When the Yukon Land Use Planning Council first started working towards regional land use planning in the Yukon in 1999, it divided the Territory up into eight conceptual planning regions with loosely defined borders. With the establishment of three planning commissions in the north (North Yukon, Peel Watershed, and Dawson), the Council is looking south to recommend the next planning region.
In recent months, the Council and staff have met with technical staff from southern Yukon First Nations to identify some general issues and interests around regional planning and the boundaries of planning regions. Here are some considerations when looking at planning boundaries:
- The Council is not mandated to recommend planning commissions for the Traditional Territories of unsettled First Nations. Currently, the White River First Nation, the Ross River Dena, and the Liard First Nation are unsettled (i.e., they do not have settled land claims).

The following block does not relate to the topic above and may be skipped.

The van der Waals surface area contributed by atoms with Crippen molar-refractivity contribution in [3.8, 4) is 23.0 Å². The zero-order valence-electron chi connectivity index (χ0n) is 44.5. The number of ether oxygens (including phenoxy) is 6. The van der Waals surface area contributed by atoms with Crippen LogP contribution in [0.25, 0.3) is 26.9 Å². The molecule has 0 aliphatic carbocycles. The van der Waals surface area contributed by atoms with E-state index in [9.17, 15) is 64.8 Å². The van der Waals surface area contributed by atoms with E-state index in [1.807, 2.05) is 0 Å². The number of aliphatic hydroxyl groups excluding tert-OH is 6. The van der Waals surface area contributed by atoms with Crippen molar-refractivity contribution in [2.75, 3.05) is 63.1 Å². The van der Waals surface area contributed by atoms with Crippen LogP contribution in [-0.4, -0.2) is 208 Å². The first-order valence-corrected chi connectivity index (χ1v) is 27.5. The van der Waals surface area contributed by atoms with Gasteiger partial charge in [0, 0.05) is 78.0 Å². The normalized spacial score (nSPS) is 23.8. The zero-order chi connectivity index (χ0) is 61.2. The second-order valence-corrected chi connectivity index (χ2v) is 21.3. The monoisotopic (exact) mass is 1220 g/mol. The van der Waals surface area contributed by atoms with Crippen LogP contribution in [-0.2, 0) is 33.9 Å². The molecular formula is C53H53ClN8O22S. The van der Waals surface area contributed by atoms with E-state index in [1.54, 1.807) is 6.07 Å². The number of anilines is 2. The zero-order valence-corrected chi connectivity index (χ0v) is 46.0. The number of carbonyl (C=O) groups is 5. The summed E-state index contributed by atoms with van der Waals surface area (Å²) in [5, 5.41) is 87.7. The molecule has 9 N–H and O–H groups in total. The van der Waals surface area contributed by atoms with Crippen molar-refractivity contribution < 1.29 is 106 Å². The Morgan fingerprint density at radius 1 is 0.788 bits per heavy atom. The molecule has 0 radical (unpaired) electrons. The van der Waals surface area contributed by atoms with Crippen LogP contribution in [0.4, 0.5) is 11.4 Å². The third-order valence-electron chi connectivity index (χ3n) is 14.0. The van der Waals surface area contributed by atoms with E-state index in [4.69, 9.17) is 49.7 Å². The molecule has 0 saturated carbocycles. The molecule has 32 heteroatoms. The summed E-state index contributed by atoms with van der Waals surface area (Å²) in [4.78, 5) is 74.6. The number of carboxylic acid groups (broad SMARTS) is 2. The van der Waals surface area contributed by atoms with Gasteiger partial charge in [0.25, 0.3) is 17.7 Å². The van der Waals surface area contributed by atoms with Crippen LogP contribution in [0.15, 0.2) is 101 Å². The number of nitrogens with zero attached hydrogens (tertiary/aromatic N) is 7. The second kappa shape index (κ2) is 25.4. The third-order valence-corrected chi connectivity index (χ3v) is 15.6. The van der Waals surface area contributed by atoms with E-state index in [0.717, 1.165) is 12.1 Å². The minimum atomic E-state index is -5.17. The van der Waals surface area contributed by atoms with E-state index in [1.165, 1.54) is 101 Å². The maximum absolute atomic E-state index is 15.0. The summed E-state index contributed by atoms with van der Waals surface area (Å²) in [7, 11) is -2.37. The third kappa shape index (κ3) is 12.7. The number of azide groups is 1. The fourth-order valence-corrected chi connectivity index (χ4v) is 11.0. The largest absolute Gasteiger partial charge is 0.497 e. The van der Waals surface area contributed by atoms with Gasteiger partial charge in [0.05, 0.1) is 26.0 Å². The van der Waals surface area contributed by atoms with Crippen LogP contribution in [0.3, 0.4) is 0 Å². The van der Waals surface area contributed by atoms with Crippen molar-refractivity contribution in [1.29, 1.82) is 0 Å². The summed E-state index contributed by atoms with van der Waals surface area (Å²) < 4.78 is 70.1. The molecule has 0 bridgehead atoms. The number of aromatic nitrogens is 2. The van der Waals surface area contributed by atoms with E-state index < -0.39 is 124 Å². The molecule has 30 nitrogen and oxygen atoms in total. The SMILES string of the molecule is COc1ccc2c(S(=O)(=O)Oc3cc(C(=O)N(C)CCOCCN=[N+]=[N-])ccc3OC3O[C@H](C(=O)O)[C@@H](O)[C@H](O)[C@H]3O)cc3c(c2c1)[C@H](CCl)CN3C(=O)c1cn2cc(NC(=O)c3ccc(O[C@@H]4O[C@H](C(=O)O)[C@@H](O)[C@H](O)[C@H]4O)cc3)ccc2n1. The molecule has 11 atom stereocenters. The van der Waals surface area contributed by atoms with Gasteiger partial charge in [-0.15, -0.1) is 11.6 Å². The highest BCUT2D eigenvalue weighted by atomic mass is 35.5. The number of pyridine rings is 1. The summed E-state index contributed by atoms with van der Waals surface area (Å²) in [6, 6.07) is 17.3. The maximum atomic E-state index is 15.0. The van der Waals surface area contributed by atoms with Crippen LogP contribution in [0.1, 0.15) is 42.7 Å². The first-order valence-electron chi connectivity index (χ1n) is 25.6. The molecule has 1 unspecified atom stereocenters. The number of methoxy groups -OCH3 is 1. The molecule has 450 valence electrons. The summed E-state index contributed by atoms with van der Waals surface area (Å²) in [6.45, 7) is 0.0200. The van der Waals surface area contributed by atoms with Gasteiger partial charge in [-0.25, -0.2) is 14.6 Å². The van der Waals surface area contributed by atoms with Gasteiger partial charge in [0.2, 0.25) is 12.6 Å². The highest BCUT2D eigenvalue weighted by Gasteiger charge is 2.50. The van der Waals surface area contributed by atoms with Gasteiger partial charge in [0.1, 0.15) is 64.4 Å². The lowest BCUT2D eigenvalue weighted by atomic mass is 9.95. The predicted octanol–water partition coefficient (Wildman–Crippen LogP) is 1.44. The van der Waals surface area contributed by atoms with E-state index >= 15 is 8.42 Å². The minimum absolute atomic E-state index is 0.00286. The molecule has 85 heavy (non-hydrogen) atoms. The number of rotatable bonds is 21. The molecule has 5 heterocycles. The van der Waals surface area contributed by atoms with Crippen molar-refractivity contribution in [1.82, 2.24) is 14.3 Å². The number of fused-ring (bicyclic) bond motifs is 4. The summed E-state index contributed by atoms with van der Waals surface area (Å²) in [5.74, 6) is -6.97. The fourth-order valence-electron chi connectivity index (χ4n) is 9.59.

- There are 10 First Nations with Traditional Territories in the southern Yukon. The more Traditional Territories involved, the more complicated the establishment of planning regions.
- Other highly planned areas (e.g. Territorial Parks, municipalities) may not need regional planning or are not greatly influenced by regional plans.
- The Council's goal is to have all of the Yukon's land with settled land claims covered by a regional plan. This means no unplanned "islands".
- A regional planning process was started around Teslin, but never completed. The Teslin Tlingit Council has asked for its completion.
- The Champagne and Aishihik First Nations has requested that a regional plan be developed for their Traditional Territory.
- The immediate need for planning
- The availability of funding/resources/information
A workshop entitled "How Planning Regions Are Selected" was hosted by the YLUPC in Whitehorse in September 2009.